Gen. No. 47,416.
July 3, 1958. Rehearing denied September 18, 1958. Released for publication September 18, 1958.
Appeal from the Municipal Court of Chicago; the Hon. JOSEPH B. HERMES, Judge, presiding. Reversed and remanded.
Barry M. Synchef, and Richard G. Kahn, of Chicago, for appellants.
Heineke, Conklin Schrader, of Chicago (John C. Healy, of counsel) for defendants-appellees.
This is an action by insurance companies to recover as damages, by virtue of the Dramshop Act (Ill. Rev. Stat. 1955, chap. 43), the amount of monies paid by them for "injury" to the property of their assureds. It is alleged that the damage was caused by the negligence and wilful and wanton conduct of the driver of an automobile who was intoxicated and to whose intoxication defendant, Guinta, tavern operator, contributed. Defendants' motion to dismiss was sustained and plaintiff-insurers have appealed.
 The well pleaded facts are admitted by the motion. Defendant, Hemon Thompson, on February 18, 1956, while intoxicated lost control of his automobile and "crashed" into a Chicago building occupied by the assureds. The building as well as merchandise was damaged and the insurers paid the losses. Thompson's intoxication was caused "in whole or in part" by Guinta, operator of "Tuxedo Liquors," and lessee of owner-defendant Society, with the latter's knowledge of the tavern use.
The question is whether the complaint states a cause of action.
Defendants rely upon Economy Auto Ins. Co. v. Brown, 334 Ill. App. 579, and New Amsterdam Casualty Co. v. Gerin, 9 Ill. App.2d 545, to sustain the trial court's decision. They contend that the insurers are not persons entitled to sue under the Dramshop Act. The insurers depend upon a 1955 amendment to the Act as including them as persons entitled to maintain the cause of action. Defendants admit this case should be decided under the 1955 amendment.
The basis for the court's disqualification of the insurer in the New Amsterdam case as a person was the doctrine of ejusdem generis. That doctrine no longer applies to the Act since the specific classes of persons enumerated in the Act in 1949 have been replaced by the term "every person" in the 1955 amendment. The court in the Economy case disqualified the insurance company on the grounds that to permit it to recover would produce a "flood of spurious litigation," permit it to shift its business risks to the dramshop keepers and pervert the purpose of the statute to deal with the liquor trade as an evil. The doctrine of ejusdem generis was not mentioned.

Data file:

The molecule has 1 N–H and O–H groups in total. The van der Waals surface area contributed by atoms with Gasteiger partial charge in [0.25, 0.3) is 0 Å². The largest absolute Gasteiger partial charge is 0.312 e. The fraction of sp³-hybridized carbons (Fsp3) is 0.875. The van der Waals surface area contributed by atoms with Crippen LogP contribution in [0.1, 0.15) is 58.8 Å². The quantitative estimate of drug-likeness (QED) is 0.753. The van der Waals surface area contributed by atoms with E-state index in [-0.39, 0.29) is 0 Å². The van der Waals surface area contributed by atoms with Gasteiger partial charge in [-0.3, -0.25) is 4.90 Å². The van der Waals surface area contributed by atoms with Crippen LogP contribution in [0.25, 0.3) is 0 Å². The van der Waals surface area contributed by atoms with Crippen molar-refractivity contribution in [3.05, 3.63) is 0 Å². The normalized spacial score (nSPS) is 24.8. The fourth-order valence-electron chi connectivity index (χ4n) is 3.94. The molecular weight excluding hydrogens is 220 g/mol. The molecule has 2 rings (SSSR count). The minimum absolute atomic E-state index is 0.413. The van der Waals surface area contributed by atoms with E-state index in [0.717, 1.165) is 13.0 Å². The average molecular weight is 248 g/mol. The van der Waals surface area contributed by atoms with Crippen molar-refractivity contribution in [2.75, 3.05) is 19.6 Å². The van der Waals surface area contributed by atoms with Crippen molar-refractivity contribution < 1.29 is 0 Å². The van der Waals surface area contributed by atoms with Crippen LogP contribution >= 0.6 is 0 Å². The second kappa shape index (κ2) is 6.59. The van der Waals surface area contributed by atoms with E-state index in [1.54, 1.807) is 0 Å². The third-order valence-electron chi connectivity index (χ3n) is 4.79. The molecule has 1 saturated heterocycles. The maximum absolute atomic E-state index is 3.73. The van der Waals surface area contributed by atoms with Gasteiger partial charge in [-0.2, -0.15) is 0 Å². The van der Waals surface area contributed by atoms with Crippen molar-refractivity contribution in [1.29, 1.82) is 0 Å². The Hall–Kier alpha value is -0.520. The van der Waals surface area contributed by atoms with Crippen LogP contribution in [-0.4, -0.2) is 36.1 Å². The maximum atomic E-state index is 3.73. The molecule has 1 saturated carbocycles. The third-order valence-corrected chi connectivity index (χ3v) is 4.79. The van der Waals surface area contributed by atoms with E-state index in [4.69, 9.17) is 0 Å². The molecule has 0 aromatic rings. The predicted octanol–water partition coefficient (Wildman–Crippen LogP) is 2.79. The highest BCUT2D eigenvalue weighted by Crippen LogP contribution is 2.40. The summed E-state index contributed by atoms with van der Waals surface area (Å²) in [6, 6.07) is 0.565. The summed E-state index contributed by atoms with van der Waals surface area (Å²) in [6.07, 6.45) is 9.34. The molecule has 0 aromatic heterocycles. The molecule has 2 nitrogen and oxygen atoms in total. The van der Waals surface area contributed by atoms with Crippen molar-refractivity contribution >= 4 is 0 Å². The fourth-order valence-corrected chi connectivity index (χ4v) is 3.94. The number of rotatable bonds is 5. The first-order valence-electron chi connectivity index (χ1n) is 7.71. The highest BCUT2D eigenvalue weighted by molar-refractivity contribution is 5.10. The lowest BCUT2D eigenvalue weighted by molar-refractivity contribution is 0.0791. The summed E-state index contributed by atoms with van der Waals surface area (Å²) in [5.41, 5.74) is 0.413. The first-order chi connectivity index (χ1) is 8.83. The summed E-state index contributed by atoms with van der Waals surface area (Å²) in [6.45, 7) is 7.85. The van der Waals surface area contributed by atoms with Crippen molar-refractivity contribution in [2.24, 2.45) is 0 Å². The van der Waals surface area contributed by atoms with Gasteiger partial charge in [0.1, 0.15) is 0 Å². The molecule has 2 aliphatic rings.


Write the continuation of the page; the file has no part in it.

Defendants argue for a strict construction of the Act. In Howlett v. Doglio, 402 Ill. 311, the court said at page 318, "although the Dram Shop Act is penal in character and should be strictly construed . . . the legislation is, at the same time, remedial and should be so construed as to suppress the mischief and advance the remedy." This court has said that the Act is "highly penal" and that while we should "faithfully seek to apply the remedy" given in the Act in order to serve its purpose we "cannot enlarge" its scope "beyond a reasonable interpretation of its language." Robertson v. White, 11 Ill. App.2d 177, 186.
The words of the Act give rise to some doubt as to its intention: "Every person . . . shall have a right of action in his or her own name . . ."; and later in speaking of "in consequence" actions: "such action shall be brought by and in the name of the person injured or the personal representative of the deceased person." These provisions are urged by defendants to preclude the insurers from qualifying as persons entitled to sue.
 The property directly injured "by" the intoxicated person in this case was that of two individuals and two corporations; two natural persons and two artificial persons. The legislature could not in justice intend that corporations who owned property injured by an intoxicated person should have no cause of action under the Act while individuals owning property so injured should have a cause of action. There could be no reasonable basis for this distinction so long as corporations are legally able to own property. We think that the term "every person" includes corporate, artificial persons. Since this is so, we are impelled to the conclusion that in the absence of an express exclusion, insurance corporations are included within the term.